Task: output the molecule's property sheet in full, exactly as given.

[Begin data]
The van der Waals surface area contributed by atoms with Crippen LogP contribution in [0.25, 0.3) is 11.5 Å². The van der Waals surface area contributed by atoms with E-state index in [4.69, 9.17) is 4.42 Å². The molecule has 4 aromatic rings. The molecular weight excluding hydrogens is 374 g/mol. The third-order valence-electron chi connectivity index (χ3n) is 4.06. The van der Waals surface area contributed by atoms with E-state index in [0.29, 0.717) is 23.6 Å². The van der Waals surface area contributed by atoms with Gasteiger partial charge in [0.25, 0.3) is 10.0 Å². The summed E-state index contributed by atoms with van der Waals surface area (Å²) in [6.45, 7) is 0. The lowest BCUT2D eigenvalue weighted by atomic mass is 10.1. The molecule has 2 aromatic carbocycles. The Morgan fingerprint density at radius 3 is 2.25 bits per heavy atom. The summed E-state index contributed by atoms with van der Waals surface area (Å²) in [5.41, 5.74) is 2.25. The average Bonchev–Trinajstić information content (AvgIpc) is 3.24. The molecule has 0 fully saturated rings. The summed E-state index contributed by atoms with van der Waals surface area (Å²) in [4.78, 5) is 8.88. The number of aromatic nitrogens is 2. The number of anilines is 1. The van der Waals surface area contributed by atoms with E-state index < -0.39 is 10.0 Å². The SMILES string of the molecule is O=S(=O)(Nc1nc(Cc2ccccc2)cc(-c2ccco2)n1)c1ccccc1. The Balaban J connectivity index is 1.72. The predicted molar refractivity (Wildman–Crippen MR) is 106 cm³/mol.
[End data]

The van der Waals surface area contributed by atoms with Crippen LogP contribution in [0.25, 0.3) is 11.5 Å². The van der Waals surface area contributed by atoms with E-state index in [4.69, 9.17) is 4.42 Å². The molecule has 4 aromatic rings. The molecular weight excluding hydrogens is 374 g/mol. The third-order valence-electron chi connectivity index (χ3n) is 4.06. The van der Waals surface area contributed by atoms with E-state index in [0.29, 0.717) is 23.6 Å². The van der Waals surface area contributed by atoms with Gasteiger partial charge in [0.25, 0.3) is 10.0 Å². The summed E-state index contributed by atoms with van der Waals surface area (Å²) in [6.45, 7) is 0. The lowest BCUT2D eigenvalue weighted by atomic mass is 10.1. The molecule has 2 aromatic carbocycles. The Morgan fingerprint density at radius 3 is 2.25 bits per heavy atom. The summed E-state index contributed by atoms with van der Waals surface area (Å²) in [5.41, 5.74) is 2.25. The average Bonchev–Trinajstić information content (AvgIpc) is 3.24. The molecule has 0 fully saturated rings. The summed E-state index contributed by atoms with van der Waals surface area (Å²) in [4.78, 5) is 8.88. The number of aromatic nitrogens is 2. The number of anilines is 1. The van der Waals surface area contributed by atoms with E-state index < -0.39 is 10.0 Å². The SMILES string of the molecule is O=S(=O)(Nc1nc(Cc2ccccc2)cc(-c2ccco2)n1)c1ccccc1. The Balaban J connectivity index is 1.72. The predicted molar refractivity (Wildman–Crippen MR) is 106 cm³/mol.